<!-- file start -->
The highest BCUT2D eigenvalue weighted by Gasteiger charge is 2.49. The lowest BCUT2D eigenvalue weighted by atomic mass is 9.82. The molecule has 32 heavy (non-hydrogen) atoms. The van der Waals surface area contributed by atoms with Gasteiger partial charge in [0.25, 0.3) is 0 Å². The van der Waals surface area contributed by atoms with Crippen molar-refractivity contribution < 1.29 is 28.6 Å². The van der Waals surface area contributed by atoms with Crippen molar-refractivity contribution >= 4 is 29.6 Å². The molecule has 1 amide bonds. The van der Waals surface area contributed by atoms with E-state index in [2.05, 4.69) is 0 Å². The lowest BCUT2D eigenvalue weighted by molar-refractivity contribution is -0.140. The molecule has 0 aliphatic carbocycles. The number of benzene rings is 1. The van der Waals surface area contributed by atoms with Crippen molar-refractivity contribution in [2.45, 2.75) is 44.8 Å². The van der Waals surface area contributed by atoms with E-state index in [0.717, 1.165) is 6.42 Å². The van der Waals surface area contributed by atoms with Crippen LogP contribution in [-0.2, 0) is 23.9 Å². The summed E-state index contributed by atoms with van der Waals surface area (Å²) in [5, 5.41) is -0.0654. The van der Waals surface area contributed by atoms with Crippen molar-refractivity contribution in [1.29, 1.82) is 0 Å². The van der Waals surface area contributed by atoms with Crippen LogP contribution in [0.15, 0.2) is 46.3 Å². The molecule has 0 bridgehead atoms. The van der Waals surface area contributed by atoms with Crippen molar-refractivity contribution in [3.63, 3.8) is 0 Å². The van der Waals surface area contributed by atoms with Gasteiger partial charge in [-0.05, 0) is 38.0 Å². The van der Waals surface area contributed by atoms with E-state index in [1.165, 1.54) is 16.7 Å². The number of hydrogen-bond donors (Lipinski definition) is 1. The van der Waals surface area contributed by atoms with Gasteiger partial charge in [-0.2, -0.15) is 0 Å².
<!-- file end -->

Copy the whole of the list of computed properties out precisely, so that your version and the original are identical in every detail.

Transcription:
The highest BCUT2D eigenvalue weighted by Gasteiger charge is 2.49. The lowest BCUT2D eigenvalue weighted by atomic mass is 9.82. The molecule has 32 heavy (non-hydrogen) atoms. The van der Waals surface area contributed by atoms with Gasteiger partial charge in [0.25, 0.3) is 0 Å². The van der Waals surface area contributed by atoms with Crippen molar-refractivity contribution < 1.29 is 28.6 Å². The van der Waals surface area contributed by atoms with Crippen molar-refractivity contribution >= 4 is 29.6 Å². The molecule has 1 amide bonds. The van der Waals surface area contributed by atoms with E-state index in [2.05, 4.69) is 0 Å². The lowest BCUT2D eigenvalue weighted by molar-refractivity contribution is -0.140. The molecule has 0 aliphatic carbocycles. The number of benzene rings is 1. The van der Waals surface area contributed by atoms with Crippen molar-refractivity contribution in [2.45, 2.75) is 44.8 Å². The van der Waals surface area contributed by atoms with E-state index in [0.717, 1.165) is 6.42 Å². The van der Waals surface area contributed by atoms with Crippen LogP contribution in [-0.2, 0) is 23.9 Å². The summed E-state index contributed by atoms with van der Waals surface area (Å²) in [5, 5.41) is -0.0654. The van der Waals surface area contributed by atoms with Crippen molar-refractivity contribution in [1.29, 1.82) is 0 Å². The van der Waals surface area contributed by atoms with Crippen LogP contribution in [0.15, 0.2) is 46.3 Å². The molecule has 0 bridgehead atoms. The van der Waals surface area contributed by atoms with Crippen molar-refractivity contribution in [3.63, 3.8) is 0 Å². The van der Waals surface area contributed by atoms with Gasteiger partial charge in [-0.05, 0) is 38.0 Å². The van der Waals surface area contributed by atoms with E-state index in [1.165, 1.54) is 16.7 Å². The number of hydrogen-bond donors (Lipinski definition) is 1. The van der Waals surface area contributed by atoms with Gasteiger partial charge in [-0.2, -0.15) is 0 Å².